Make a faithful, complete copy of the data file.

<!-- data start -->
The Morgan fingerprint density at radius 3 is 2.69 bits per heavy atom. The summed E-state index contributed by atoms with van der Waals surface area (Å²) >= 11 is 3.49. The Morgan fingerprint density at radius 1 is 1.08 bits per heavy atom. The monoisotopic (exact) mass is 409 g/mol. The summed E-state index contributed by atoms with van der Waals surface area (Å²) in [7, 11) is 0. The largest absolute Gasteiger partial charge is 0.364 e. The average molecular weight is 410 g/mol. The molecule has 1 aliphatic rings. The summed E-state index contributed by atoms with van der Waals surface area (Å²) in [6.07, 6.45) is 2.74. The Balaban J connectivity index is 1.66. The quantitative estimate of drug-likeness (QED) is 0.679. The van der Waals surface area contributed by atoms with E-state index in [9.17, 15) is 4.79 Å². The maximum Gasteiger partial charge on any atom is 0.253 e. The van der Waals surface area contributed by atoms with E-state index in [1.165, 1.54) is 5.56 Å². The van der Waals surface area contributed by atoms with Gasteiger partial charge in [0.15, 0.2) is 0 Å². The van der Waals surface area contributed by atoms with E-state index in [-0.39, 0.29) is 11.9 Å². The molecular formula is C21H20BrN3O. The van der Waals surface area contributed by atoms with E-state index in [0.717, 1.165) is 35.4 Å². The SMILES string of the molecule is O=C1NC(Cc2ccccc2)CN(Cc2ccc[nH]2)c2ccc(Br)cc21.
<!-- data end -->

The Morgan fingerprint density at radius 3 is 2.69 bits per heavy atom. The summed E-state index contributed by atoms with van der Waals surface area (Å²) >= 11 is 3.49. The Morgan fingerprint density at radius 1 is 1.08 bits per heavy atom. The monoisotopic (exact) mass is 409 g/mol. The summed E-state index contributed by atoms with van der Waals surface area (Å²) in [7, 11) is 0. The largest absolute Gasteiger partial charge is 0.364 e. The average molecular weight is 410 g/mol. The molecule has 1 aliphatic rings. The summed E-state index contributed by atoms with van der Waals surface area (Å²) in [6.07, 6.45) is 2.74. The Balaban J connectivity index is 1.66. The quantitative estimate of drug-likeness (QED) is 0.679. The van der Waals surface area contributed by atoms with E-state index in [9.17, 15) is 4.79 Å². The maximum Gasteiger partial charge on any atom is 0.253 e. The van der Waals surface area contributed by atoms with E-state index in [1.165, 1.54) is 5.56 Å². The van der Waals surface area contributed by atoms with Gasteiger partial charge in [0.15, 0.2) is 0 Å². The van der Waals surface area contributed by atoms with E-state index in [-0.39, 0.29) is 11.9 Å². The molecular formula is C21H20BrN3O. The van der Waals surface area contributed by atoms with E-state index in [0.717, 1.165) is 35.4 Å². The SMILES string of the molecule is O=C1NC(Cc2ccccc2)CN(Cc2ccc[nH]2)c2ccc(Br)cc21.